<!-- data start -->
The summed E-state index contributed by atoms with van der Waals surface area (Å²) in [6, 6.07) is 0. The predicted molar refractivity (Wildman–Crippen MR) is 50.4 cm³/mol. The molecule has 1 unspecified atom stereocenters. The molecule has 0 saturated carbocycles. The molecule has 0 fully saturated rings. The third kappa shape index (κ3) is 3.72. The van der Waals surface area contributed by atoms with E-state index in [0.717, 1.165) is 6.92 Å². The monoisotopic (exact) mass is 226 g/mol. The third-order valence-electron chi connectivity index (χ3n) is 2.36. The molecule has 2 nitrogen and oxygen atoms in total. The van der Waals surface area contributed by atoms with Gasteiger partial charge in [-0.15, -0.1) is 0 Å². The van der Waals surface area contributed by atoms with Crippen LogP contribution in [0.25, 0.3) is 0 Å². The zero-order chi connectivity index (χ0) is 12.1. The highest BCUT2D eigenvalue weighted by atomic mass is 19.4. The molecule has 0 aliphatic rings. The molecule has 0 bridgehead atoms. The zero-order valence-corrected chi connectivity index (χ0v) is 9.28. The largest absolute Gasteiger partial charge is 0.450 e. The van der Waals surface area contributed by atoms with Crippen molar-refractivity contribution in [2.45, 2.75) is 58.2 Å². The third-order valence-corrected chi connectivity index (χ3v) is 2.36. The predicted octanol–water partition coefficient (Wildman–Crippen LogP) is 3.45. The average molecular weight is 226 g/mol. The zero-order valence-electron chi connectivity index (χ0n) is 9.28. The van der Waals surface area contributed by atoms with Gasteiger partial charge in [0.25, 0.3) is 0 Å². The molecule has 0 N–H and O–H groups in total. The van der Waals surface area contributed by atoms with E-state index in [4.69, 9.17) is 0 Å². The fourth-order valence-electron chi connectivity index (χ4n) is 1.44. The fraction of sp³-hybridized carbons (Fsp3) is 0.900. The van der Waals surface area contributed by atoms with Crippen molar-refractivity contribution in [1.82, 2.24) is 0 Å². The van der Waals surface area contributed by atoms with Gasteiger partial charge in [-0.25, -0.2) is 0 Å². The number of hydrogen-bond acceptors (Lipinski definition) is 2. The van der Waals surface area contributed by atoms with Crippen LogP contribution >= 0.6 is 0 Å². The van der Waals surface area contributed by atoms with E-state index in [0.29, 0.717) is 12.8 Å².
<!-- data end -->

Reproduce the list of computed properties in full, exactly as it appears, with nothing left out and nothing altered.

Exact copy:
The summed E-state index contributed by atoms with van der Waals surface area (Å²) in [6, 6.07) is 0. The predicted molar refractivity (Wildman–Crippen MR) is 50.4 cm³/mol. The molecule has 1 unspecified atom stereocenters. The molecule has 0 saturated carbocycles. The molecule has 0 fully saturated rings. The third kappa shape index (κ3) is 3.72. The van der Waals surface area contributed by atoms with E-state index in [0.717, 1.165) is 6.92 Å². The monoisotopic (exact) mass is 226 g/mol. The third-order valence-electron chi connectivity index (χ3n) is 2.36. The molecule has 2 nitrogen and oxygen atoms in total. The van der Waals surface area contributed by atoms with Gasteiger partial charge in [-0.15, -0.1) is 0 Å². The van der Waals surface area contributed by atoms with Crippen LogP contribution in [0.25, 0.3) is 0 Å². The zero-order chi connectivity index (χ0) is 12.1. The highest BCUT2D eigenvalue weighted by atomic mass is 19.4. The molecule has 0 aliphatic rings. The molecule has 0 bridgehead atoms. The zero-order valence-corrected chi connectivity index (χ0v) is 9.28. The largest absolute Gasteiger partial charge is 0.450 e. The van der Waals surface area contributed by atoms with Crippen molar-refractivity contribution in [2.45, 2.75) is 58.2 Å². The third-order valence-corrected chi connectivity index (χ3v) is 2.36. The predicted octanol–water partition coefficient (Wildman–Crippen LogP) is 3.45. The average molecular weight is 226 g/mol. The zero-order valence-electron chi connectivity index (χ0n) is 9.28. The van der Waals surface area contributed by atoms with Gasteiger partial charge in [0.25, 0.3) is 0 Å². The molecule has 0 N–H and O–H groups in total. The van der Waals surface area contributed by atoms with E-state index in [4.69, 9.17) is 0 Å². The fourth-order valence-electron chi connectivity index (χ4n) is 1.44. The fraction of sp³-hybridized carbons (Fsp3) is 0.900. The van der Waals surface area contributed by atoms with Crippen molar-refractivity contribution in [1.82, 2.24) is 0 Å². The van der Waals surface area contributed by atoms with Gasteiger partial charge in [-0.25, -0.2) is 0 Å². The number of hydrogen-bond acceptors (Lipinski definition) is 2. The van der Waals surface area contributed by atoms with Crippen LogP contribution >= 0.6 is 0 Å². The van der Waals surface area contributed by atoms with E-state index in [0.29, 0.717) is 12.8 Å².